Extending axially of tube 46, through header 50 and horizontally outside of accumulator 46} is an L-shaped outlet tube 60. The outlet tube has a vertical leg 62, a bend portion 64 and a horizontal leg 66. Leg 62 terminates in an open end 68 adjacent header 48. A small metering opening 70 is provided where leg 62 and bend 64 merge together just above the lower header 50.

An inlet tube 72 extends through the upper header 48 into the interior of the accumulator within inner tube 46 of casing 42. At the lower end of inlet tube 46 is provided a strainer 74 through which all incoming gas and liquid must pass. The bottom end 76 of the strainer is solid, and the side walls of the strainer are perforated. Any particles in the fluid are removed by the perforate side walls of strainer 74. The solid bottom end 76 of strainer 74 breaks u the flow of incoming gas and liquid and prevents this flow from impinging directly on liquid which accumulates within the accumulator. If this flow were not broken up, frothing and splashing of the liquid could take place resulting in introduction of some liquid into the open end 68 of outlet tube 60 producing an unmetered flow of liquid in tube 60. The purpose of hole 70 is to provide a metered flow of liquid into outlet tube 60, so any flow of liquid into the open tube end 68 is to be avoided.

A bag of desiccant 80 is placed somewhere within the accumulator, and in this embodiment it is wired to the outlet tube 60. The desiccant removes water which may be contained in the refrigerant gas and so serves to dry the gas.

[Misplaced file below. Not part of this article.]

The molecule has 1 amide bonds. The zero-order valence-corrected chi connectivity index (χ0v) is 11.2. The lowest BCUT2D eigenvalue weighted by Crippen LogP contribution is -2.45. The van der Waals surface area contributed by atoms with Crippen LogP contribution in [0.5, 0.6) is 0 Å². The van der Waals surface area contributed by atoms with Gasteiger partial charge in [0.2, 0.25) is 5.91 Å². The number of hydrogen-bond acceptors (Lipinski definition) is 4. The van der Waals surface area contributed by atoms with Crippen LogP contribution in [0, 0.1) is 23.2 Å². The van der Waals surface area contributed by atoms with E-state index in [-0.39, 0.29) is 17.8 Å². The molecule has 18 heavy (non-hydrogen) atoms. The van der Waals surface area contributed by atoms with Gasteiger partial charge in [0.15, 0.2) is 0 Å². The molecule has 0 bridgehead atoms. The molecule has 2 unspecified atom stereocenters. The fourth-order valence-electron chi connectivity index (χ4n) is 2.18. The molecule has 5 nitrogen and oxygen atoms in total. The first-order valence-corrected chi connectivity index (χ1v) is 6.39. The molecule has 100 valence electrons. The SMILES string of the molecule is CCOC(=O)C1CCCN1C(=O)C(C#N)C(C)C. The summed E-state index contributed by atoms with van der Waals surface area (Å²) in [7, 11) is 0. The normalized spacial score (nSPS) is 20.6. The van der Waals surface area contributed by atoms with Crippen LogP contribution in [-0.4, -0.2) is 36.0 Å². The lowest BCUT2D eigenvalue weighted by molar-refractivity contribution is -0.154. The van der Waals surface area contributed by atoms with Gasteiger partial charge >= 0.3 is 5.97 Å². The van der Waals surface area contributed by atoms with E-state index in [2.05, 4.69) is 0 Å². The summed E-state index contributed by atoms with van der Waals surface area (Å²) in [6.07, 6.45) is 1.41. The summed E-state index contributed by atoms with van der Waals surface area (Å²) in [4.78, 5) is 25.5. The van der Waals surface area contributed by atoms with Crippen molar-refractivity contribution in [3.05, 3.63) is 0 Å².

In operation of the embodiment of FIGURE 3, refrigerant gas containing a small amount of entrained liquid enters the accumulator through the inlet tube 72 and flows through the strainer 74. The solid bottom 76 of the strainer directs the gas and liquid outwardly against the inner tube 46 of casing 42 and removes any particles from the incoming fluids. The liquid entrained in the gas deposits on tube 46 and runs down to the bottom of the accumulator and is subsequently drawn through the opening 70 into the outlet tube 60. The opening 70 meters the liquid into tube 60 at a controlled rate and thus acts to prevent large amounts of liquid refrigerant from suddenly entering the compressor.

The refrigerant gas which enters the accumulator through inlet tube 72 is drawn into open end 68 of outlet tube 60, flows through the outlet tube and from there to the compressor. The gas is sucked through outlet tube 60 by the compressor, and it picks up some liquid as it passes the metering opening 70. While the cold gas is in the accumulator, it is dried by the desiccant 80 and there is some heat exchange with the warmer refrigerant liquid which flows between the inner tube 46 and the outer tube 44. Thus, multiple functions are built into the accumulator without making it unduly complex and without unduly increasing its cost.